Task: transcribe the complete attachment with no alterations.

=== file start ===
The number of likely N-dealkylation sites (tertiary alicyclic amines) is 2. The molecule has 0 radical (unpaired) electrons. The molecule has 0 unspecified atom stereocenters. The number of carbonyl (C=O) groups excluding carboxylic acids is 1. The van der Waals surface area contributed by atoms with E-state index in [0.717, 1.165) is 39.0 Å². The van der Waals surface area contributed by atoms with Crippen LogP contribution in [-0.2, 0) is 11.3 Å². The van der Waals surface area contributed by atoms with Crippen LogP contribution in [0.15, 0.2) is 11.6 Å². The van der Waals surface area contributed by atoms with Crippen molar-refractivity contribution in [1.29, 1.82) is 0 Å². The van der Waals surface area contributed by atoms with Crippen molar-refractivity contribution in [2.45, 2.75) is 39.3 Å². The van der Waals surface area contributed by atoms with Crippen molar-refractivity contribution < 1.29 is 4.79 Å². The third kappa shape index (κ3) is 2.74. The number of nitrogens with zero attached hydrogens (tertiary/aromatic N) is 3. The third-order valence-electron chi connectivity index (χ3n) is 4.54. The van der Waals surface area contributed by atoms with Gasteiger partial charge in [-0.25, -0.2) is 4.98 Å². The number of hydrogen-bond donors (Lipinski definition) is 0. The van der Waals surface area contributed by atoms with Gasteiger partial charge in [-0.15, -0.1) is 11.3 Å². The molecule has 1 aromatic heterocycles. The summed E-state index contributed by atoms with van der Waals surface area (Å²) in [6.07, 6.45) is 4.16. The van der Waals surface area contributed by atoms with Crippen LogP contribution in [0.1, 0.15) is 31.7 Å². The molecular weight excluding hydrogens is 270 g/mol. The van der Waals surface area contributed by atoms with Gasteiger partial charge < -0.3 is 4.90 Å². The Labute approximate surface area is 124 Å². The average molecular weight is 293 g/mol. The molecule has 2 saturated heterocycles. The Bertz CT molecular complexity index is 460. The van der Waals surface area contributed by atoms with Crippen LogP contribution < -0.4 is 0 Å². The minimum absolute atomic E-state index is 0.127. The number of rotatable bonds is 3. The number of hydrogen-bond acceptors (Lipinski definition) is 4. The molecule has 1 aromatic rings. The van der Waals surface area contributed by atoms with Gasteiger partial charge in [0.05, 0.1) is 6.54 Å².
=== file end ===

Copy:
The number of likely N-dealkylation sites (tertiary alicyclic amines) is 2. The molecule has 0 radical (unpaired) electrons. The molecule has 0 unspecified atom stereocenters. The number of carbonyl (C=O) groups excluding carboxylic acids is 1. The van der Waals surface area contributed by atoms with E-state index in [0.717, 1.165) is 39.0 Å². The van der Waals surface area contributed by atoms with Crippen LogP contribution in [-0.2, 0) is 11.3 Å². The van der Waals surface area contributed by atoms with Crippen LogP contribution in [0.15, 0.2) is 11.6 Å². The van der Waals surface area contributed by atoms with Crippen molar-refractivity contribution in [1.29, 1.82) is 0 Å². The van der Waals surface area contributed by atoms with Crippen molar-refractivity contribution in [2.45, 2.75) is 39.3 Å². The van der Waals surface area contributed by atoms with Crippen molar-refractivity contribution < 1.29 is 4.79 Å². The third kappa shape index (κ3) is 2.74. The number of nitrogens with zero attached hydrogens (tertiary/aromatic N) is 3. The third-order valence-electron chi connectivity index (χ3n) is 4.54. The van der Waals surface area contributed by atoms with Gasteiger partial charge in [-0.25, -0.2) is 4.98 Å². The number of hydrogen-bond donors (Lipinski definition) is 0. The van der Waals surface area contributed by atoms with Gasteiger partial charge in [-0.15, -0.1) is 11.3 Å². The molecule has 1 aromatic heterocycles. The summed E-state index contributed by atoms with van der Waals surface area (Å²) in [6.07, 6.45) is 4.16. The van der Waals surface area contributed by atoms with Crippen LogP contribution in [0.1, 0.15) is 31.7 Å². The molecular weight excluding hydrogens is 270 g/mol. The van der Waals surface area contributed by atoms with Gasteiger partial charge < -0.3 is 4.90 Å². The Labute approximate surface area is 124 Å². The average molecular weight is 293 g/mol. The molecule has 2 saturated heterocycles. The Bertz CT molecular complexity index is 460. The van der Waals surface area contributed by atoms with Crippen LogP contribution < -0.4 is 0 Å². The minimum absolute atomic E-state index is 0.127. The number of rotatable bonds is 3. The number of hydrogen-bond acceptors (Lipinski definition) is 4. The molecule has 1 aromatic rings. The van der Waals surface area contributed by atoms with Gasteiger partial charge in [0.05, 0.1) is 6.54 Å².